Companies have also been proactive within their organization to manage the impact of the crisis to their employees, customer base and business operations. From introducing remote working, reduced work week or shifts, and other employee-facing policies, to implementing safety and health protocols, freezing non-essential hiring and travel, and short-term optimization measures to ensure business continuity and avoid large-scale layoffs. For instance, salaries for all Stratasys employees and executives was reduced by 20%. Executives and board members at 3D Systems took a 10% pay cut with a majority of employees on limited furloughs, and partial activity measures were introduced for almost 50% of Prodways employees worldwide. Businesses have also taken measures to optimize operational costs, revaluate their supply chain and production costs, and increase focus and spend in digital, particularly in sales and marketing, for the long-term.

Overall, while Q1 earnings do show some signs of business impact, businesses are pointing towards Q2 as to where the full impact will be seen, since the pandemic peaked largely in the latter half of the first quarter, through March and April. In this regard, businesses have trended toward withdrawing guidance for the rest of the year, as uncertainties due to COVID-19 continue, while stating that second quarter results are expected to show a more considerable impact. Although there is a near-term focus on cost reduction, optimization and ensuring liquidity, 3D printing businesses are positive in their long-term outlook. Key industries are expected to remain structurally unaffected, with markets returning to the new normal in the second half of this year, and AM’s increased relevance has reinforced optimism in the industry’s long-term growth. No major shifts in long-term strategy or investment have been made yet due to COVID-19, with investments in on-going R&D continuing.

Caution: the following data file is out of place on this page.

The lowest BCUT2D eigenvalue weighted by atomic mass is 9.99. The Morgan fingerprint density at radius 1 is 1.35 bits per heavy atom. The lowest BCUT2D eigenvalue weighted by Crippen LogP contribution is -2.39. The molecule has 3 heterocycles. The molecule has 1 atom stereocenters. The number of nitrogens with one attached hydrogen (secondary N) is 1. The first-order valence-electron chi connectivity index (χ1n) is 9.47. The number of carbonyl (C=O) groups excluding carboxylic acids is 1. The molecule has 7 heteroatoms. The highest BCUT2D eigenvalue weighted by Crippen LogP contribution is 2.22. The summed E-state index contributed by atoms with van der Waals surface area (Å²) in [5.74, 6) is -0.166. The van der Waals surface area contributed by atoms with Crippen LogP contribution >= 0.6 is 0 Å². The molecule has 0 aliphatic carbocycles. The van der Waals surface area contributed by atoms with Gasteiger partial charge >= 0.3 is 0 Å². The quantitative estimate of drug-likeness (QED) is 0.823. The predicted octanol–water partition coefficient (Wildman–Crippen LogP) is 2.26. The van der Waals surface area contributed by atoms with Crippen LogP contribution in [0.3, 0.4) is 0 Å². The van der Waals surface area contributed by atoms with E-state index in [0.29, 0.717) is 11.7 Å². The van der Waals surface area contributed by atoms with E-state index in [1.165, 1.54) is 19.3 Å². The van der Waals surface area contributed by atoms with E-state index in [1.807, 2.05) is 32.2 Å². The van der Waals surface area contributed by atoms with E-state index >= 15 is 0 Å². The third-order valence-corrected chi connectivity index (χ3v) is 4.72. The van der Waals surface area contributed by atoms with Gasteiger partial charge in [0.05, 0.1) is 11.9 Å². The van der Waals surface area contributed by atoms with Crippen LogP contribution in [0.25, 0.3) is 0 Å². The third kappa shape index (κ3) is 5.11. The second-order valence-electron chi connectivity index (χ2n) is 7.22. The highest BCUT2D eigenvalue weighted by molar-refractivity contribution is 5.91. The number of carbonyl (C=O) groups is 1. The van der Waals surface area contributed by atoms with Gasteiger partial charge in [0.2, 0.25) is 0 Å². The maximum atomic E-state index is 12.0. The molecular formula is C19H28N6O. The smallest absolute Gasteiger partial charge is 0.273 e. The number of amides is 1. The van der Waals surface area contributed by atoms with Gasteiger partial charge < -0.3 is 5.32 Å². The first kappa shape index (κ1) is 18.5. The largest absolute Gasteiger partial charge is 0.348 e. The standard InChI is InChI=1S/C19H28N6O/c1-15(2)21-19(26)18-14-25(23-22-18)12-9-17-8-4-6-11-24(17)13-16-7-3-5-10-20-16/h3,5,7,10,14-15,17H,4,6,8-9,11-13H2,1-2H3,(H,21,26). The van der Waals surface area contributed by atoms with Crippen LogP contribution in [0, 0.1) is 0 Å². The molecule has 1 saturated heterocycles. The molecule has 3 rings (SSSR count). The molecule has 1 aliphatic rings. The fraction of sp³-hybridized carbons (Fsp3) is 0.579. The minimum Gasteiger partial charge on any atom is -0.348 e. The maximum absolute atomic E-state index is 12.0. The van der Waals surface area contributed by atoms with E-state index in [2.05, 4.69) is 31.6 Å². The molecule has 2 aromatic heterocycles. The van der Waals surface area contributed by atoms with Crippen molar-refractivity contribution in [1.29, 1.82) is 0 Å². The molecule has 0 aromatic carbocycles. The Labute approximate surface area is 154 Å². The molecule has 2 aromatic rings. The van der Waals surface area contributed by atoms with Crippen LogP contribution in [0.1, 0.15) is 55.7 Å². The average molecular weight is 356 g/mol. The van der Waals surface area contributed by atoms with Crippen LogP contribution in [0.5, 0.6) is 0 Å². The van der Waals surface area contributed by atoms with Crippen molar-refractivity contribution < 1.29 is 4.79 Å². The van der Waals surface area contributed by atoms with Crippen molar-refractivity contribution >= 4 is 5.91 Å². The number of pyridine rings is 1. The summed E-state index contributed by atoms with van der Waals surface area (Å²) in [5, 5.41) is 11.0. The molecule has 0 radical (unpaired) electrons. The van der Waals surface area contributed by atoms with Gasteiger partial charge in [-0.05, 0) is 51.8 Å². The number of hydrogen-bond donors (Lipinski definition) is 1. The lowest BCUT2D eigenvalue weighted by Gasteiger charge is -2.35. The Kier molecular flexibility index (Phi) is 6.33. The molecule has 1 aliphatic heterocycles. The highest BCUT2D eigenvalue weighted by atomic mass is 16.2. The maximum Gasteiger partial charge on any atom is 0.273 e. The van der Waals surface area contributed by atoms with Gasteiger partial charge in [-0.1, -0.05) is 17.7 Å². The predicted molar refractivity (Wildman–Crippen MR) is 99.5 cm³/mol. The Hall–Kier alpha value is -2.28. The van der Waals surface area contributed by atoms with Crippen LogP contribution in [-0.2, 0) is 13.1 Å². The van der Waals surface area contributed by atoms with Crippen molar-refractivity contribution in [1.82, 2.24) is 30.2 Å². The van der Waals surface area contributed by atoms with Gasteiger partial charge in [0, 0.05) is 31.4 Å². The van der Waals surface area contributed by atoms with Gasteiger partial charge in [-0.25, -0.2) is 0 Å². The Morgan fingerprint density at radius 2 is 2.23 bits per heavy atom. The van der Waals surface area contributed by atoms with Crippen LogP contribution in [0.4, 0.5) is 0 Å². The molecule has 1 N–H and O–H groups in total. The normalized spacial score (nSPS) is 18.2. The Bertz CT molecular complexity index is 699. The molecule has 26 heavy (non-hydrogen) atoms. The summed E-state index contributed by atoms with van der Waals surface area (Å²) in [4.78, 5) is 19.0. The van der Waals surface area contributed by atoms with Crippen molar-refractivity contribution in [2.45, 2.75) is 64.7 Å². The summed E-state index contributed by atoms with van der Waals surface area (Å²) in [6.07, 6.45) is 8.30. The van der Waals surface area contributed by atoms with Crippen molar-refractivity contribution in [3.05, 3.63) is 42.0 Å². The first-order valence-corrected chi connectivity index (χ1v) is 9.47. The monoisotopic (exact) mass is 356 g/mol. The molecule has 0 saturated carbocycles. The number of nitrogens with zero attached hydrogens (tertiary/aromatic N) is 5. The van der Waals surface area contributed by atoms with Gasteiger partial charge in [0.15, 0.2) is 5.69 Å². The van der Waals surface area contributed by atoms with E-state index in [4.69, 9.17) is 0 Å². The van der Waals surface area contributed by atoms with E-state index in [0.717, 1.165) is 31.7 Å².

With their real-time response and contribution during COVID-19, 3D Printing businesses have led the way and impacted the front-line pandemic response, providing rapid, direct support for personnel safety and in essential medical devices and equipment. The response also proved AM’s capability in high-volume and bridge production, its potential in localizing and distributing manufacturing, flexibly and at speed, whether to retool or expand existing production, or to develop new, improved products faster, especially in healthcare. If anything, the pandemic response has only underlined the critical and long-term value of AM in addressing real-world gaps and needs, in ways that traditional manufacturing and supply chains just cannot.